When the Feds came up with fuel-economy ratings, they also came up with an all-purpose disclaimer: “Your mileage may vary.” And it will, unless your regular driving happens to coincide precisely with the EPA’s standard test cycle.
Heather Peters is an angry consumer who knows she has little chance of winning a war with Honda Motor Co. and its army of high-priced lawyers.
The Los Angeles resident is miffed that her 2006 Honda Civic hybrid doesn’t get its claimed fuel economy. And she isn’t satisfied with a proposed class-action lawsuit settlement that would give trial lawyers $8.5 million while Civic owners would get as little as $100 and rebate coupons for the purchase of a new vehicle.
With few exceptions, class-action lawsuits are conducted for the benefit of attorneys, but you already knew that, right?
On Jan. 3 she’ll take her case to Small Claims Court in Torrance, where California law prohibits Honda from bringing an attorney. She’s asking for the maximum of $10,000 to compensate her for spending much more on gasoline than expected. Honda said the Civic would get about 50 miles per gallon, but because of technical problems the car gets closer to 30 mpg.
Now the original sticker on an ’06 Civic Hybrid said 49 city/51 highway, which is indeed 50 combined. (The formula revision in ’08 says 40/42; owners reporting to fueleconomy.gov say they’re getting about 45, with a range from 30 to 72.) In this case, Honda says there’s a technical issue:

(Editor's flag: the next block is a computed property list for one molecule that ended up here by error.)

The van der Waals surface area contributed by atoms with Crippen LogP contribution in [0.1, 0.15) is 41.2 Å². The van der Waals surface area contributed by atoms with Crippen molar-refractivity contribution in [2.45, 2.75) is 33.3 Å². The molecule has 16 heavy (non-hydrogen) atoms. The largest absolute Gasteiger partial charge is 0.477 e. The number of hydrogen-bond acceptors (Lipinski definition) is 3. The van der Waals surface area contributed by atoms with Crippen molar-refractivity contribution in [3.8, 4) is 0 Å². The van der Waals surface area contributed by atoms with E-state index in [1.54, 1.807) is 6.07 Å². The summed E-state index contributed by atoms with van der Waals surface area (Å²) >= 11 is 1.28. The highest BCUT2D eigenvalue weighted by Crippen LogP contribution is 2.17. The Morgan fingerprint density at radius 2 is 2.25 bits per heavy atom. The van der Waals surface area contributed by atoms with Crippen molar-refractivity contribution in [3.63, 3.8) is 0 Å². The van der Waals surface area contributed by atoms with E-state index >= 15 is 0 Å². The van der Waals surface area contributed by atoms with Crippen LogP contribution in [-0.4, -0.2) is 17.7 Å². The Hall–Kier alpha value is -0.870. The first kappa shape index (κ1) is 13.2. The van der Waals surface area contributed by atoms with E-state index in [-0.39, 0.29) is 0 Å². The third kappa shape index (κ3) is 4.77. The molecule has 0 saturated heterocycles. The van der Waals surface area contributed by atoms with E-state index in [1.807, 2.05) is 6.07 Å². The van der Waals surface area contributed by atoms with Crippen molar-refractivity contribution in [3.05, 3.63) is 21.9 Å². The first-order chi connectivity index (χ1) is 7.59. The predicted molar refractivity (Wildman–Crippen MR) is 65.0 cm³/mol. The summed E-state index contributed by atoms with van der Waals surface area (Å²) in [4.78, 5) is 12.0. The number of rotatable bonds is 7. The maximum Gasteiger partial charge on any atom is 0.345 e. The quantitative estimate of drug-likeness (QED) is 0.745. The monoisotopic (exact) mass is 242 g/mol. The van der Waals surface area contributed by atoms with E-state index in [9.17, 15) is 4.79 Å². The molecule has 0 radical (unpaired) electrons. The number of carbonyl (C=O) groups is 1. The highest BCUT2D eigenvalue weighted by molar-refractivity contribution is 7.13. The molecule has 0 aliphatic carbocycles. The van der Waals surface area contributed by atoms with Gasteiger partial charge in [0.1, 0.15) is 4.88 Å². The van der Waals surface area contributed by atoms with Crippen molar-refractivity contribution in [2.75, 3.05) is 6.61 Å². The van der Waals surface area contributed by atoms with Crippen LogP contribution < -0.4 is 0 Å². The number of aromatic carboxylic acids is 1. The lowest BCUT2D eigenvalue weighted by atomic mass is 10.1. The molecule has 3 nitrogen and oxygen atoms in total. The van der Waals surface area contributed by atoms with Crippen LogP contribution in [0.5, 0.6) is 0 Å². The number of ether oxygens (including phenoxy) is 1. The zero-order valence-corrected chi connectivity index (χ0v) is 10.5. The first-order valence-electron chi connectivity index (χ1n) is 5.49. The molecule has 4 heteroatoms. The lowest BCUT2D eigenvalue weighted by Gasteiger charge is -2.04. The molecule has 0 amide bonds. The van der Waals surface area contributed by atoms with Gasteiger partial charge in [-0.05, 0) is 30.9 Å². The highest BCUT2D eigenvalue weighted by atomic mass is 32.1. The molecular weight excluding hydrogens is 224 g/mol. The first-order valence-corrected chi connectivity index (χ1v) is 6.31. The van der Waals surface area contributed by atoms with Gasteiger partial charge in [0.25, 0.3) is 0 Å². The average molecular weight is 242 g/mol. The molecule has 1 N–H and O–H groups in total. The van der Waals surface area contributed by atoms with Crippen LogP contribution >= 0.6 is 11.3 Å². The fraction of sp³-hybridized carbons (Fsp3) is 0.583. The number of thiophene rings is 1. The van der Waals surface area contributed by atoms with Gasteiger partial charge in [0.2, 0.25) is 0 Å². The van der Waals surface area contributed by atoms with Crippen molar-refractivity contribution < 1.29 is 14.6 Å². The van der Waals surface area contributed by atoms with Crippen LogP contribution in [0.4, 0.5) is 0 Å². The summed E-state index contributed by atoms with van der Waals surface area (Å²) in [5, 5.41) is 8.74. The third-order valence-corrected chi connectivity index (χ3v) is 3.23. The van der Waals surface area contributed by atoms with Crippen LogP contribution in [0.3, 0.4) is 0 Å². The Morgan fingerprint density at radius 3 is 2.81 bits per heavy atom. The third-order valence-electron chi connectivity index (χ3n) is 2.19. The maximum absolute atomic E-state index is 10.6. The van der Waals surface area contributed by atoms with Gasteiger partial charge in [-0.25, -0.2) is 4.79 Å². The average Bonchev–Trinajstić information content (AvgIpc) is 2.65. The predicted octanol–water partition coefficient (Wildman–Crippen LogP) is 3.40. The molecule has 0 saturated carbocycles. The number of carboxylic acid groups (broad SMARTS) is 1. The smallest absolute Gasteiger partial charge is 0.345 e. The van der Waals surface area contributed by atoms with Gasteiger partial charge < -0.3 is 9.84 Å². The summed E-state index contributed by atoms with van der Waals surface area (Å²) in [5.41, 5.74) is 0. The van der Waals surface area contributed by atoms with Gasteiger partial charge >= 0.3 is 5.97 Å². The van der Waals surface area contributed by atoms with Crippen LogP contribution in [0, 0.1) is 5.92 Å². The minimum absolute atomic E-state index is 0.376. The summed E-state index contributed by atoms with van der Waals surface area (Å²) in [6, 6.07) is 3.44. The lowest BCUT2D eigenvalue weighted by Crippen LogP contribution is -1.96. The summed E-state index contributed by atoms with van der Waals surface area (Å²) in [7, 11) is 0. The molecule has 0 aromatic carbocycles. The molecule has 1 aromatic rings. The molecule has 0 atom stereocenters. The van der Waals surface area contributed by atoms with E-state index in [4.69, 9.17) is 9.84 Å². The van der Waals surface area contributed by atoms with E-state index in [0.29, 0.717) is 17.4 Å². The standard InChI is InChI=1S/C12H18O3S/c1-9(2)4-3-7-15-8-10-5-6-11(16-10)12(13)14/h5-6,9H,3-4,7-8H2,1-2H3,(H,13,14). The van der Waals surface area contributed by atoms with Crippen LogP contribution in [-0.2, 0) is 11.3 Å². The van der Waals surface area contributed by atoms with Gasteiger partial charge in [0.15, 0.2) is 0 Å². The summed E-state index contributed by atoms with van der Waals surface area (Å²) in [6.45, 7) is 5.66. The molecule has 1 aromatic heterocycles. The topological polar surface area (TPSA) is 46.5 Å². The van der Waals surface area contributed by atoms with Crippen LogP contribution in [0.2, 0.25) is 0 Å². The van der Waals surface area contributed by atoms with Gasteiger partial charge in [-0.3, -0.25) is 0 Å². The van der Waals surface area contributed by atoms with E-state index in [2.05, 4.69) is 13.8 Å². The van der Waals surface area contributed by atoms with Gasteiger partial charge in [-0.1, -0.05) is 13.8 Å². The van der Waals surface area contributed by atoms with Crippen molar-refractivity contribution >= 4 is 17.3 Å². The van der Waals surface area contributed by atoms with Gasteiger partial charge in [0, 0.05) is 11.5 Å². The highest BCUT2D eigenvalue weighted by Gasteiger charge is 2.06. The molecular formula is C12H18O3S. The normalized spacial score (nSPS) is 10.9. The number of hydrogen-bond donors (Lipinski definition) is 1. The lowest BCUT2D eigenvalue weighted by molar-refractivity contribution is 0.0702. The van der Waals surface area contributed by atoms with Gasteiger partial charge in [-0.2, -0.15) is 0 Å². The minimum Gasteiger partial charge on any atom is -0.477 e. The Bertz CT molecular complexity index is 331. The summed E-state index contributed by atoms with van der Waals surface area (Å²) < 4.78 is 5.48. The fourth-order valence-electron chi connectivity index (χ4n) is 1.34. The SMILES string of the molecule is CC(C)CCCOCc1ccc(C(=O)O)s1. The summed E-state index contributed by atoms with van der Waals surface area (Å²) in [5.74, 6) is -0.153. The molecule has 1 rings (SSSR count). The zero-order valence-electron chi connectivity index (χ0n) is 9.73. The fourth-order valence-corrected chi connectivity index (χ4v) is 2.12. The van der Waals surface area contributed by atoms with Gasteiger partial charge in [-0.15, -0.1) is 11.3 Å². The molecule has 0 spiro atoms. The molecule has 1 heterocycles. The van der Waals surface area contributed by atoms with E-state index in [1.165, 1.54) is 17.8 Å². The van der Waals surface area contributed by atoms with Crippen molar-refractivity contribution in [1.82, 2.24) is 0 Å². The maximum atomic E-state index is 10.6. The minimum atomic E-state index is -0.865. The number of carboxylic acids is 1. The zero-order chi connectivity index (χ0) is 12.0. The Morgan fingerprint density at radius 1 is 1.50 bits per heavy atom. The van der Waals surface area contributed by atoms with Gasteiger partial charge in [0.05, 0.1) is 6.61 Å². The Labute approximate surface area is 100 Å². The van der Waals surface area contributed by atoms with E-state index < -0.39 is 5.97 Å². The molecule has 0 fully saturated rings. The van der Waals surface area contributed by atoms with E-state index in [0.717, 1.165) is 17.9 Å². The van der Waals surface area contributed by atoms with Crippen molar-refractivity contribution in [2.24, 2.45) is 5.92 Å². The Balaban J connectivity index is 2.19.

Honda has acknowledged that the battery on 2006 through 2008 Civic hybrids “may deteriorate and eventually fail” earlier than expected. When the battery pack can’t be charged to full capacity, the car relies on the gas engine more and fuel economy suffers.
Apparently this was a problem on earlier models as well:
The hybrid battery in the Honda Civic Hybrid is covered by a 8 year/80,000 mile warranty, but many people are now exceeding that mileage. It is becoming obvious that all HCHs and Insights, will eventually develop battery problems. Batteries seem to be lasting an average of seven years.
Replacement battery packs run around $3000.
I am definitely torn on this matter. On one level, if there’s an acknowledged problem, and apparently there is, Honda should step up and replace the deteriorating battery packs. But I worry that some people are going to see this and think that their failure to get EPA numbers is always actionable.
Note: I have one reader who admits to owning an ’06 Civic Hybrid. She says she gets mid-50s on level roads between 55 and 60 mph. Doesn’t sound like her battery pack has gone to hell — yet.
(Via Bayou Renaissance Man.)
Update, 2 February: She won.
Further update, 9 May: Reversed on appeal.